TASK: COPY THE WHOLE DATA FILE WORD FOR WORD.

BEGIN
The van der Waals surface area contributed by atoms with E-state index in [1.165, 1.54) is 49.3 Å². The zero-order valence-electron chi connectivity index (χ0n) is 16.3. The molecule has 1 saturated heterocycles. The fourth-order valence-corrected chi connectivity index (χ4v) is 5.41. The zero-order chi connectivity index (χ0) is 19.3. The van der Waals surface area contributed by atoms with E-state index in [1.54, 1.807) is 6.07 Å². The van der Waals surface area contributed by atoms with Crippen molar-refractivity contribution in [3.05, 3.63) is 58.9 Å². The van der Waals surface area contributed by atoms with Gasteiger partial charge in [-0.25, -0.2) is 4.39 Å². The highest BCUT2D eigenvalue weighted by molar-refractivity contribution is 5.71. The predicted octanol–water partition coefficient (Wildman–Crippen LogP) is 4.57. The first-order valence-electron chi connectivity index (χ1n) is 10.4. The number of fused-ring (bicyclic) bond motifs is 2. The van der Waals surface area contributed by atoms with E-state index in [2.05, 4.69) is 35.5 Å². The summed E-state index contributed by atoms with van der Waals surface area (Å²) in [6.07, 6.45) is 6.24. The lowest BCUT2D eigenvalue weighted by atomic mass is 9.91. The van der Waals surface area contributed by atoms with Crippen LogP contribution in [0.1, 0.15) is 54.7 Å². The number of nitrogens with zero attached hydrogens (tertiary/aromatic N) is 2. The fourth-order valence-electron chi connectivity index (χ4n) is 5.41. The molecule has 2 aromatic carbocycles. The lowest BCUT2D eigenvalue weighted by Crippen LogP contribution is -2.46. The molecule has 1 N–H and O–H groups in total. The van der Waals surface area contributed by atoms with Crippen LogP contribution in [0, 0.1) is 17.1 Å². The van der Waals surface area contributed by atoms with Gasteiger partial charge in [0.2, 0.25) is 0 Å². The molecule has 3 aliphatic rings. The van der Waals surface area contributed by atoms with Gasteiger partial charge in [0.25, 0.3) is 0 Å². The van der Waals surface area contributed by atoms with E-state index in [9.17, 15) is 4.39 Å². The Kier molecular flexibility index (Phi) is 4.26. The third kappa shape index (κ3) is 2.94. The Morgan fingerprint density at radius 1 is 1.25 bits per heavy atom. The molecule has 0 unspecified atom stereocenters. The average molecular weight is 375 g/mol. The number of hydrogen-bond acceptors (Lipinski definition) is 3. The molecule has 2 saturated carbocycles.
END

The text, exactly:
The van der Waals surface area contributed by atoms with E-state index in [1.165, 1.54) is 49.3 Å². The zero-order valence-electron chi connectivity index (χ0n) is 16.3. The molecule has 1 saturated heterocycles. The fourth-order valence-corrected chi connectivity index (χ4v) is 5.41. The zero-order chi connectivity index (χ0) is 19.3. The van der Waals surface area contributed by atoms with E-state index in [1.54, 1.807) is 6.07 Å². The van der Waals surface area contributed by atoms with Crippen molar-refractivity contribution in [3.05, 3.63) is 58.9 Å². The van der Waals surface area contributed by atoms with Gasteiger partial charge in [-0.25, -0.2) is 4.39 Å². The highest BCUT2D eigenvalue weighted by molar-refractivity contribution is 5.71. The predicted octanol–water partition coefficient (Wildman–Crippen LogP) is 4.57. The first-order valence-electron chi connectivity index (χ1n) is 10.4. The number of fused-ring (bicyclic) bond motifs is 2. The van der Waals surface area contributed by atoms with E-state index in [2.05, 4.69) is 35.5 Å². The summed E-state index contributed by atoms with van der Waals surface area (Å²) in [6.07, 6.45) is 6.24. The lowest BCUT2D eigenvalue weighted by atomic mass is 9.91. The van der Waals surface area contributed by atoms with Crippen LogP contribution in [0.1, 0.15) is 54.7 Å². The number of nitrogens with zero attached hydrogens (tertiary/aromatic N) is 2. The fourth-order valence-electron chi connectivity index (χ4n) is 5.41. The molecule has 2 aromatic carbocycles. The lowest BCUT2D eigenvalue weighted by Crippen LogP contribution is -2.46. The molecule has 1 N–H and O–H groups in total. The van der Waals surface area contributed by atoms with Crippen LogP contribution in [0, 0.1) is 17.1 Å². The van der Waals surface area contributed by atoms with Gasteiger partial charge in [0.2, 0.25) is 0 Å². The molecule has 3 aliphatic rings. The van der Waals surface area contributed by atoms with Gasteiger partial charge in [0.25, 0.3) is 0 Å². The van der Waals surface area contributed by atoms with E-state index in [9.17, 15) is 4.39 Å². The Kier molecular flexibility index (Phi) is 4.26. The third kappa shape index (κ3) is 2.94. The Morgan fingerprint density at radius 1 is 1.25 bits per heavy atom. The molecule has 0 unspecified atom stereocenters. The average molecular weight is 375 g/mol. The number of hydrogen-bond acceptors (Lipinski definition) is 3. The molecule has 2 saturated carbocycles.